Skip navigation
stock market data Spencer Platt/Getty Images

ESG Fund Bosses Hit by ‘Reckoning’ as Goldman, DWS in Crosshairs

As scrutiny picks up, major financial firms are adjusting their businesses to ensure that clients get more say over environmental, social and governance matters.

(Bloomberg) -- One of the top legal firms advising asset managers on ESG says the industry needs to brace for a more rigorous enforcement of regulations, effective immediately.

There’s “a reckoning” under way, said Sonali Siriwardena, partner and global head of ESG at law firm Simmons & Simmons in London. Despite pushing through a “tsunami” of ESG rules, it’s now apparent that “regulators aren’t necessarily looking at a grace period” to allow the industry to adapt, she said.

The comments come as ESG fund managers digest the crackdown that just hit their industry. On May 31, as police searched the offices of Deutsche Bank AG and its fund unit DWS Group, the authorities who sent them were setting a precedent for environmental, social and governance investing. The allegations of greenwashing that triggered the raid have been rejected by DWS, but nonetheless prompted the departure of its chief executive.

As if to underline the sense of a new regulatory era, word broke late Friday that the US Securities and Exchange Commission is looking into the ESG claims of Goldman Sachs Group Inc.’s asset-management unit. That’s despite the lack of a complete ESG rulebook in the US.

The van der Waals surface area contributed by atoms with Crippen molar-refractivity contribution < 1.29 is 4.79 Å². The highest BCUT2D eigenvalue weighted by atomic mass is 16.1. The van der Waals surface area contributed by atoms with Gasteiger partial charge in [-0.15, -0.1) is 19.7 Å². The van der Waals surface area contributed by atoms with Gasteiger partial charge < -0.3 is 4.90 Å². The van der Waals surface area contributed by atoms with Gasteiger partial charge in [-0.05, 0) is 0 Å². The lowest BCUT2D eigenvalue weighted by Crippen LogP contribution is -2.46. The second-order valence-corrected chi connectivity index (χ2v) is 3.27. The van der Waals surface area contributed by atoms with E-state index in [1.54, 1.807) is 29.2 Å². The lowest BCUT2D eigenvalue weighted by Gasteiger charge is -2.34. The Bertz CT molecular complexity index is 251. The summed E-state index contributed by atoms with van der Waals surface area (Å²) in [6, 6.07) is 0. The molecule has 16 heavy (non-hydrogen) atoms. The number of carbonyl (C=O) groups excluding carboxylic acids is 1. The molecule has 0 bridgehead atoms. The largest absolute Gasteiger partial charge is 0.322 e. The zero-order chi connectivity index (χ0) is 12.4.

“I believe these are the first ripples of a wave of regulatory interventions that we are likely to see in the coming months,” Siriwardena told Bloomberg. “The number of ESG-focused funds has soared, so it’s no surprise that the regulators want to set expectations to maintain market credibility.

In fact, “regulators are under some pressure to almost have examples” as a way to encourage other asset managers to “fall in line,” she said. And for firms with global portfolios trying to navigate rules in several jurisdictions, “it’s an absolute nightmare.” Siriwardena declined to comment specifically on the allegations against Goldman Sachs, noting that the New York-based firm is a client of Simmons & Simmons.

SEC officials are examining Goldman Sachs’s mutual-fund business, and are trying to ascertain whether some investments are in breach of ESG metrics promised in marketing materials, according to people familiar with the matter. The inquiry is tied to two funds in that business.

And as scrutiny around ESG picks up, other major financial firms are adjusting their businesses to ensure that clients get more say over environmental, social and governance matters. BlackRock Inc. said on Monday it is expanding efforts to give clients invested in index funds the ability to vote their own shares on issues such as executive compensation and climate change.

The DWS case, meanwhile, is the first of its kind in Europe. Though the firm has been under investigation for alleged greenwashing since last year, a sense of complacency had set in. DWS had continued to expand its ESG business and clients seemed largely undeterred by doubts around the reliability of its ESG statements.

The decision by German authorities to suddenly shift gears coincides with a sense of unease among asset managers that the rules by which they need to abide are uncomfortably vague. What’s more, some regulators in Europe agree. According to the head of France’s financial supervisory authority, Robert Ophele, the lack of clear guidance around European ESG rules actually “fuels greenwashing.”